Aslıhan Öztürk, University of Amsterdam
What does a group of people gathering around a staircase outside a bar street with beers bought from the tekel around the corner tell us about secular identity-making? Does one become secular being after clinging beers, or does one inhabit and become marked as secular in different ways? Would such subjectification tell us something about boundary making, and if so, would secularism be a fruitful framework to think this though? If not, what are other ways to understand boundary, space, and identity-ma(r)king? In times of heightened political tension and hyperinflation in Turkey, including an exponential rising of the ‘Special Consumption Tax’ on goods like cigarettes, beer, and wine, do these tensions and markings change or become do they become augmented?
In Turkey, and particularly in Istanbul, secularity or laiklik holds an explicitly non-neutral position, making it an interesting case study for exploring Charles Hirschkind's seminal essay, "Is There a Secular Body?" which proclaims secularity holds a taken-for-granted neutral position in the western context. Therefore, my research focuses on how Istanbulites are subjected to and engaging with secularity and how this secularity influences the creation and marking of boundaries. To investigate this, I conducted ethnographic participant observation in spaces that are considered the most explicitly secular: nightlife in the neighborhoods of Beyoğlu and Kadıköy.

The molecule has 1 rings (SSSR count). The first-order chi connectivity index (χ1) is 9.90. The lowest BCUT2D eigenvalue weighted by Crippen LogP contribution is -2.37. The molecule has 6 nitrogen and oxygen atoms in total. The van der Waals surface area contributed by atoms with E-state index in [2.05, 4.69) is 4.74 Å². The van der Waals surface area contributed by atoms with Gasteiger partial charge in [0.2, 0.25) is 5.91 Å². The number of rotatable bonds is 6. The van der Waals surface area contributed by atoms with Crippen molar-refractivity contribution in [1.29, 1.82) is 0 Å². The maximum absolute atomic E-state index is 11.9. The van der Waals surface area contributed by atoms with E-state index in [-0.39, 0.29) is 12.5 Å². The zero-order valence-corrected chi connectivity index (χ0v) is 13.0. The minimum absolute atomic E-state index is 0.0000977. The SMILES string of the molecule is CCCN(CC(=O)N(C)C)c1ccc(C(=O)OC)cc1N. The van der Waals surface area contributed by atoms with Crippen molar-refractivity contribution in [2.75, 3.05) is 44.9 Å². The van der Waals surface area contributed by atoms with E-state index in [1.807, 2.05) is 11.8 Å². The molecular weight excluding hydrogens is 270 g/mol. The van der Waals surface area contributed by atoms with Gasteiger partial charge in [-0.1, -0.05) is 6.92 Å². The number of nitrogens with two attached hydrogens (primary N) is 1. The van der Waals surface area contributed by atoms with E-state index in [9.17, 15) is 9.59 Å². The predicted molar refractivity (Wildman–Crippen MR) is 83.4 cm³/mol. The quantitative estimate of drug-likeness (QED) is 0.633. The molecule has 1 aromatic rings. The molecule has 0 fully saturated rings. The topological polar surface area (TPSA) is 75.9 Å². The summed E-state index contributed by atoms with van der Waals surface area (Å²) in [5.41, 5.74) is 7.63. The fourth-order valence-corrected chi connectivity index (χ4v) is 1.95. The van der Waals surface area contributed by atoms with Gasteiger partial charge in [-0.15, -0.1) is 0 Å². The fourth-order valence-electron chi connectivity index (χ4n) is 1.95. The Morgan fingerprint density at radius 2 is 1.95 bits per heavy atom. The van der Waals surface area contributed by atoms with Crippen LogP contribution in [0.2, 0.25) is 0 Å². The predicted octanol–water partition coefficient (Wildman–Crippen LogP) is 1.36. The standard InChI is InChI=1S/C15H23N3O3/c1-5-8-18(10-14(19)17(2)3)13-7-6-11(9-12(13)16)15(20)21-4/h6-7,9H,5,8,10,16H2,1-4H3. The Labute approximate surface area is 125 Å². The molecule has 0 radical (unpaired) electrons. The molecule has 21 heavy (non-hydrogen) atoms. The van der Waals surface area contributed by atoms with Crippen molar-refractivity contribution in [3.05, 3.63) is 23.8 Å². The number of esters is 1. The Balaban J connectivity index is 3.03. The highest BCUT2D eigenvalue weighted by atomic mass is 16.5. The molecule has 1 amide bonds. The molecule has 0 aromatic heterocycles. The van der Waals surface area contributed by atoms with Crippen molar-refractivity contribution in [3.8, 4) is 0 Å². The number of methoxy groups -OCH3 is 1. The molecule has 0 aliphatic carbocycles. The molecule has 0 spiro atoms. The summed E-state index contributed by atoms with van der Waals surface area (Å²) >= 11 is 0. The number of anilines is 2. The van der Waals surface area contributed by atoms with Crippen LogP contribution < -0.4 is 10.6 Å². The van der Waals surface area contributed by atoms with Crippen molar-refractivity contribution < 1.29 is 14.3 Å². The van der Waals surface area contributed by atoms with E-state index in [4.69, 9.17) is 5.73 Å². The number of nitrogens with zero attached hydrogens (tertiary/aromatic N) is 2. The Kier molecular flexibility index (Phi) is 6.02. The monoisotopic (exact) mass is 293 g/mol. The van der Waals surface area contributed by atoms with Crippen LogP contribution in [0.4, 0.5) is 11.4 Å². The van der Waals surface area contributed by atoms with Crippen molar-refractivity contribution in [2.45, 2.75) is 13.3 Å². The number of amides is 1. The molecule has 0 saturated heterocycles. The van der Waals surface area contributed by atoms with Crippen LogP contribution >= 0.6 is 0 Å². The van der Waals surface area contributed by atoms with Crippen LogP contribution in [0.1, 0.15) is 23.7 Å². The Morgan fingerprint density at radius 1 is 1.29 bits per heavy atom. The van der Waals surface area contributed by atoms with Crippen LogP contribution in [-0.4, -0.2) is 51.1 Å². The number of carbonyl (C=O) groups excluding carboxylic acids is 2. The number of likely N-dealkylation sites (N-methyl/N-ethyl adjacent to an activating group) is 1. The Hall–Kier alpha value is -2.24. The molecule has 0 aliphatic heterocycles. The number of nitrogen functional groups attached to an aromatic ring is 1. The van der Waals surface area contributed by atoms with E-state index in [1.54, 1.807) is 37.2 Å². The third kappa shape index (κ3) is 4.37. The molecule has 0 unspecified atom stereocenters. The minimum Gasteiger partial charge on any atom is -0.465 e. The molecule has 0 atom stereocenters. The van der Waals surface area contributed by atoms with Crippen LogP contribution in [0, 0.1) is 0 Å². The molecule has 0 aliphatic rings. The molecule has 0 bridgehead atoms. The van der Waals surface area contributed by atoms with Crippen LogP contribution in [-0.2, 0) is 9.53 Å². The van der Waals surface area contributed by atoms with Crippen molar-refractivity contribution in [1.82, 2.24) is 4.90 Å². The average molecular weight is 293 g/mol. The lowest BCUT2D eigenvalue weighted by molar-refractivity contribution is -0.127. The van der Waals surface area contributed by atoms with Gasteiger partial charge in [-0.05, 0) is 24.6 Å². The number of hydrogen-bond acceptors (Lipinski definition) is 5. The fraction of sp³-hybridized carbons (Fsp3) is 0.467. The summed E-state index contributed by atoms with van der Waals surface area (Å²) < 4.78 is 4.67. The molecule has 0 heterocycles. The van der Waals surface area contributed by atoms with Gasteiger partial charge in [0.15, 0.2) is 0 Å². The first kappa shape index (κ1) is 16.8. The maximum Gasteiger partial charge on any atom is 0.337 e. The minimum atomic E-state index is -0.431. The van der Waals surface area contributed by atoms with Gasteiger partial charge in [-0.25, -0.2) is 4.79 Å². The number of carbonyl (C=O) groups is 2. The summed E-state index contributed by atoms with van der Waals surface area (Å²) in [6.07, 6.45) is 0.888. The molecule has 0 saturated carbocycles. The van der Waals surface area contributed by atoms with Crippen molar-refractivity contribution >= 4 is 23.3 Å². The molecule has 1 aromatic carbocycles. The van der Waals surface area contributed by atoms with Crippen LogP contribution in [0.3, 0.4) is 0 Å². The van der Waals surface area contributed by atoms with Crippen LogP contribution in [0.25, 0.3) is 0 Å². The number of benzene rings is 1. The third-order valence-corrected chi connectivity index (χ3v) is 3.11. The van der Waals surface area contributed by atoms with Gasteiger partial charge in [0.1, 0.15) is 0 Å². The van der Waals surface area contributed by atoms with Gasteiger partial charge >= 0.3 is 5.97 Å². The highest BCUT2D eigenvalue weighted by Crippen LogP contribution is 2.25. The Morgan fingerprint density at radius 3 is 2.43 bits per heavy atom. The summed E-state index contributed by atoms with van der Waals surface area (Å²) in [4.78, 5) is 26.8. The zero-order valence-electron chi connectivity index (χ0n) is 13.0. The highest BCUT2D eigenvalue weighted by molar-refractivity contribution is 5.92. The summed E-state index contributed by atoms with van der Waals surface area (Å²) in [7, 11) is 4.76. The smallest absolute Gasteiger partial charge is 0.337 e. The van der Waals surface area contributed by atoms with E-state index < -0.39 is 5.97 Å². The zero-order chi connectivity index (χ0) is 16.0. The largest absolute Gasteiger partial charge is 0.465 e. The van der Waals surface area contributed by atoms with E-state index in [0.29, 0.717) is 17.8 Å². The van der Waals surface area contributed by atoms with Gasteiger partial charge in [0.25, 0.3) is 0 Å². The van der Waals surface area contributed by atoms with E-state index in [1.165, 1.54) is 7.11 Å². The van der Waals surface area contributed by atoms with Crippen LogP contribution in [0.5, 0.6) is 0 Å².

Alcohol, or içki, plays a central role in my research as it helps to complicate and de-naturalize the idea that objects like alcohol are neutral and stable. By using the analytic framework of material semiotics, I view alcohol as an actor that participates and influences, but also relationally changes as a marker over time and throughout history. This approach aligns with my goal of destabilizing secularism as a supposedly neutral form of "being" and questioning concepts and objects that are often taken for granted. Taken together with the affects of secularism and secular subject-formation, I tackle a methodological as well as theoretical puzzle that brings together affect theory and material semiotics to understand how an object like beer can become politicized, socialized, and a signifier for something way larger—or, a non-neutral liquid.
During my stay, a tragedy struck with the earthquakes in Turkey and Syria. Despite the difficulties this posed, I was fortunate to have the support of the team at the Netherlands Institute in Turkey (NIT), both professionally and personally. Their assistance made a significant impact on my fieldwork, as I was able to be more flexible with scheduling and stay close to my fieldsites. Even after I left, the feedback I received during my final research presentation was thoughtful and critical, allowing me to engage further with these important questions. I am grateful to Fokke Gerritsen, Aysel Arsan, and everyone at ANAMED who made my stay memorable.